“naturally more expressive digital object focus”

October 13th, 2006 by Ross Scaife

This Object Reuse and Exchange initiative looks like a project to keep an eye on:

The Open Archives Initiative (OAI), with the generous support of the Andrew W. Mellon Foundation, announces a new effort as part of its mission to develop and promote interoperability standards that aim to facilitate the efficient dissemination of content. Object Reuse and Exchange (ORE) will develop specifications that allow distributed repositories to exchange information about their constituent digital objects. These specifications will include approaches for representing digital objects and repository services that facilitate access and ingest of these representations. The specifications will enable a new generation of cross-repository services that leverage the intrinsic value of digital objects beyond the borders of hosting repositories.

The goals of ORE are inspired by advances in scholarly communication and the growth of scholarly material that is available in scholarly repositories including institutional repositories, discipline-oriented repositories, dataset warehouses, and online journal repositories. This growth is significant by itself. However, its real importance lies in the potential for these distributed repositories and their contained objects to act as the foundation of a new digitally-based scholarly communication framework. Such a framework would permit fluid reuse, refactoring, and aggregation of scholarly digital objects and their constituent parts – including text, images, data, and software. This framework would include new forms of citation, allow the creation of virtual collections of objects regardless of their location, and facilitate new workflows that add value to scholarly objects by distributed registration, certification, peer review, and preservation services. Although scholarly communication is the motivating application, we imagine that the specifications developed by ORE may extend to other domains.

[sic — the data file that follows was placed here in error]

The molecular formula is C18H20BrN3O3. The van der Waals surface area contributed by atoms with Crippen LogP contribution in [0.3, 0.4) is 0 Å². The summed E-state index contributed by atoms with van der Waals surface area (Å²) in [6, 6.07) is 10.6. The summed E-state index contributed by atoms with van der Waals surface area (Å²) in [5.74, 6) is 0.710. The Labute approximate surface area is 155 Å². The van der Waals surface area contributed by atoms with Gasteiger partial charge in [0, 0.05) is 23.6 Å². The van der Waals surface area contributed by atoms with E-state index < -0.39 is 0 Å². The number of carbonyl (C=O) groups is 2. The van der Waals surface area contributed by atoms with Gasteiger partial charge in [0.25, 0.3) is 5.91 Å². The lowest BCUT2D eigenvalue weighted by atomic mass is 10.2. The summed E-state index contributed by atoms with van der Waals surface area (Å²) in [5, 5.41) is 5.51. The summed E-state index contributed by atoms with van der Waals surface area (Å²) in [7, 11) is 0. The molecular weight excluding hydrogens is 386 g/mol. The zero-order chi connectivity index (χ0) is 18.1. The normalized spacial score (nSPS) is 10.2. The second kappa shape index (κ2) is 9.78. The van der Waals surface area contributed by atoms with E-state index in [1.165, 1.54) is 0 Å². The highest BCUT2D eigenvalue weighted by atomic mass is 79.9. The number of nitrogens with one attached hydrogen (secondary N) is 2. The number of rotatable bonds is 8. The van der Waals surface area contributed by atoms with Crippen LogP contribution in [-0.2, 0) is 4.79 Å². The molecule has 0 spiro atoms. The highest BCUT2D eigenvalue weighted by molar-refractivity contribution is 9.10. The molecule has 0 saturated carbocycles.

ORE is funded by Mellon for two years beginning October 2006. It is coordinated by Carl Lagoze of Cornell University Information Science and Herbert Van de Sompel of the Los Alamos Research Library….

OAI-ORE will co-exist within the Open Archives Initiative with the Protocol for Metadata Harvesting (OAI-PMH), the widely deployed standard for exchange of metadata. We expect that the naturally more expressive digital object focus of OAI-ORE will complement the narrower metadata focus of OAI-PMH….

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